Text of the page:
Located near Poi' pu Beach, this area is reputed to be one of the best snorkeling spots in the south of Kauai. Unfortunately, Lawa' i has not lived up to our expectations. We had the opportunity to go there twice, but each time the conditions were not ideal, the water was relatively cloudy because of the turbulent Pacific Ocean.
We did have the opportunity to see a lot of small, less fearful yellow fish, which still makes the place interesting, but it should be noted that the seabed is not very nice there. Fairly few corals and some breeze blocks in the water.
The beach is quite small and is located close to the road. An area to the west of the beach is grassy and can be pleasant to land under some high palm trees.
It is a spot not very well protected from the whims of the waves, so do it when the conditions are calm, otherwise you will be constantly wandering. A shower is located on the outside wall of the public toilets across the road from the snack bar. Parking is along the road right by the beach.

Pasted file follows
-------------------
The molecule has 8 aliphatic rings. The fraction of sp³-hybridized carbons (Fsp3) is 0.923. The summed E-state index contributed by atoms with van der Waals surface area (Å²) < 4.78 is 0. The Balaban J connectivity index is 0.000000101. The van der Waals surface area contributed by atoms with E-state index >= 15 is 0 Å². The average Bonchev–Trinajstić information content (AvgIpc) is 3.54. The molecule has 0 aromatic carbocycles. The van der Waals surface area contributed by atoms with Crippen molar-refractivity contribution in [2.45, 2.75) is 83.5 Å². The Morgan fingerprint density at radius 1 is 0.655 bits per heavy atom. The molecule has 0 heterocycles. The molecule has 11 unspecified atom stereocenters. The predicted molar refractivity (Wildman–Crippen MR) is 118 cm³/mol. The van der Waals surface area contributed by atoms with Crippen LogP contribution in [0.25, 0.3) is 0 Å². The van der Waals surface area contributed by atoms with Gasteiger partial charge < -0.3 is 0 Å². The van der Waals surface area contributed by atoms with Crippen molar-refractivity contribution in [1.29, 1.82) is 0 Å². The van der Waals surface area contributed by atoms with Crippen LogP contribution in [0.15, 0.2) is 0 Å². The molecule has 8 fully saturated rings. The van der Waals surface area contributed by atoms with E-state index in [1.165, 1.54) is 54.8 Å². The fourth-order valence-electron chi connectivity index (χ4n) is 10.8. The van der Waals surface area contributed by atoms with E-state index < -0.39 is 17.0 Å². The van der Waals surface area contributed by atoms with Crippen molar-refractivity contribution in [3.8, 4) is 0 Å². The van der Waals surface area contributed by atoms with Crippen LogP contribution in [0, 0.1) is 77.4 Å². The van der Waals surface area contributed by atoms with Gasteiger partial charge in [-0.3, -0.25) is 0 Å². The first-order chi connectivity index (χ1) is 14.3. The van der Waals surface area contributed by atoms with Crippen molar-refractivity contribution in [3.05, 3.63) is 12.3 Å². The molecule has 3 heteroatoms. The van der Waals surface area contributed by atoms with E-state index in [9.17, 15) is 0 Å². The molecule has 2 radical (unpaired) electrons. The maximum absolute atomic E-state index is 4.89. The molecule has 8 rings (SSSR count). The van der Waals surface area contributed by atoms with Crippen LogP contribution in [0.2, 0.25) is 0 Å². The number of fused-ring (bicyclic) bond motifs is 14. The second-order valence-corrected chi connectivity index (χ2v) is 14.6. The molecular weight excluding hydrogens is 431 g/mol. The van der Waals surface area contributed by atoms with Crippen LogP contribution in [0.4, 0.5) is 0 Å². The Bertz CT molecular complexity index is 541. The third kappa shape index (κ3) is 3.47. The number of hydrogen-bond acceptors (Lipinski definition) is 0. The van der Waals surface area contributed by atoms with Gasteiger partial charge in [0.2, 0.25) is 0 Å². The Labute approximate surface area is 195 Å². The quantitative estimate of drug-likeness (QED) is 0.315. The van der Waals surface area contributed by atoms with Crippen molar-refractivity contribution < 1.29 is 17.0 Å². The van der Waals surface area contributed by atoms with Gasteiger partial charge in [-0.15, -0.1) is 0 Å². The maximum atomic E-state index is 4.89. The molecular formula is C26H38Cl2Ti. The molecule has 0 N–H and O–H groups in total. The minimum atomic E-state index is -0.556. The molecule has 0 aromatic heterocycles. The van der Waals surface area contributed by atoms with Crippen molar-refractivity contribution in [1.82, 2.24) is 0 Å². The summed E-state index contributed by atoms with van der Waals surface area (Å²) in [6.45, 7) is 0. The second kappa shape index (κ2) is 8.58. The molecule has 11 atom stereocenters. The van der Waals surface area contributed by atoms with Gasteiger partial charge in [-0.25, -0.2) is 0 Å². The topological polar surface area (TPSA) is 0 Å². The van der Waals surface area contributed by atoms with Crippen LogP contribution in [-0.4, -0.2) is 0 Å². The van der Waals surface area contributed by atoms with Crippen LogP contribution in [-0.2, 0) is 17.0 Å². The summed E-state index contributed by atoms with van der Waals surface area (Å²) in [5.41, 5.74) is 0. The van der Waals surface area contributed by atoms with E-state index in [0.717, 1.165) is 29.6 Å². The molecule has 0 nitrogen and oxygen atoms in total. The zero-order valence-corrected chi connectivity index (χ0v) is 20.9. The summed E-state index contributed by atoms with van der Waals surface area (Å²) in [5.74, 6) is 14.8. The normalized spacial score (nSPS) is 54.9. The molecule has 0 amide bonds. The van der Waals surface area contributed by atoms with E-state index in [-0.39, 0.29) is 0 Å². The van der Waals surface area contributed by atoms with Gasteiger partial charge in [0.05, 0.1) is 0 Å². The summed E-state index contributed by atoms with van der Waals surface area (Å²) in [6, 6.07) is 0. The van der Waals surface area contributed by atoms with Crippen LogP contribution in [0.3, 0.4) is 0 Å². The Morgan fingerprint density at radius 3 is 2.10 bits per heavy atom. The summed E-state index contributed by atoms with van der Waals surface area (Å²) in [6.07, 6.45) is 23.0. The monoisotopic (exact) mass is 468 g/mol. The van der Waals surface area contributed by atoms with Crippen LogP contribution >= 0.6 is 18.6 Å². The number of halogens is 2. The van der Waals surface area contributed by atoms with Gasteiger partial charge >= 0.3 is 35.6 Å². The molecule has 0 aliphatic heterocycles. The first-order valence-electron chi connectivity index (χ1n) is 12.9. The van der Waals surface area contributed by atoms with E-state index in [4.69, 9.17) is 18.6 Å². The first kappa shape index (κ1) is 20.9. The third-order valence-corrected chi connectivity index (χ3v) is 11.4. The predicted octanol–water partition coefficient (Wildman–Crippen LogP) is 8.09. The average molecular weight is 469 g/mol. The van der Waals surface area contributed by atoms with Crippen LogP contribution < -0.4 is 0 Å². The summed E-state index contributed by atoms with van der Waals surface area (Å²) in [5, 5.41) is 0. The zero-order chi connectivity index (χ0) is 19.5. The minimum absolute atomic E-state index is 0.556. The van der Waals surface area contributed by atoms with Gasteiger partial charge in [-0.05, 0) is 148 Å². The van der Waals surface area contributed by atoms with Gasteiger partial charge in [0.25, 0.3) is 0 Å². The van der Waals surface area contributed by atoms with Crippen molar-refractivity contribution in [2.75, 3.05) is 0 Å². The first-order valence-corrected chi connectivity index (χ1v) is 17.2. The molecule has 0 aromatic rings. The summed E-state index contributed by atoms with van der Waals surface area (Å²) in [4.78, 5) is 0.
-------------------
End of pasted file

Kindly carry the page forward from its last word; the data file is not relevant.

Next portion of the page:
Not far from the departure of the Kalalau Trail, here is one of the most beautiful spots of the Hawaii archipelago, for all levels, but which we did not have the opportunity to test, with great regret, for lack of opportunity.
Here, the coral reef makes it a quiet area almost all year round, and its fauna is abundant. Not having tested it, we won't be able to tell you more about it, but from the many people we met on the island and other lucky people who had the opportunity to go there, this spot is reputed to be exceptional (we were even told on the spot that it was the best of the island).... We'll have to come back and confirm that ;)
tIt should be noted, however, that the areas on the sides forming a passage between corals, can be dangerous because of the current which can be strong at these places. Do not venture there, and privilege the bottom of the zone, in the middle, inside the reef.
Other Kauai spots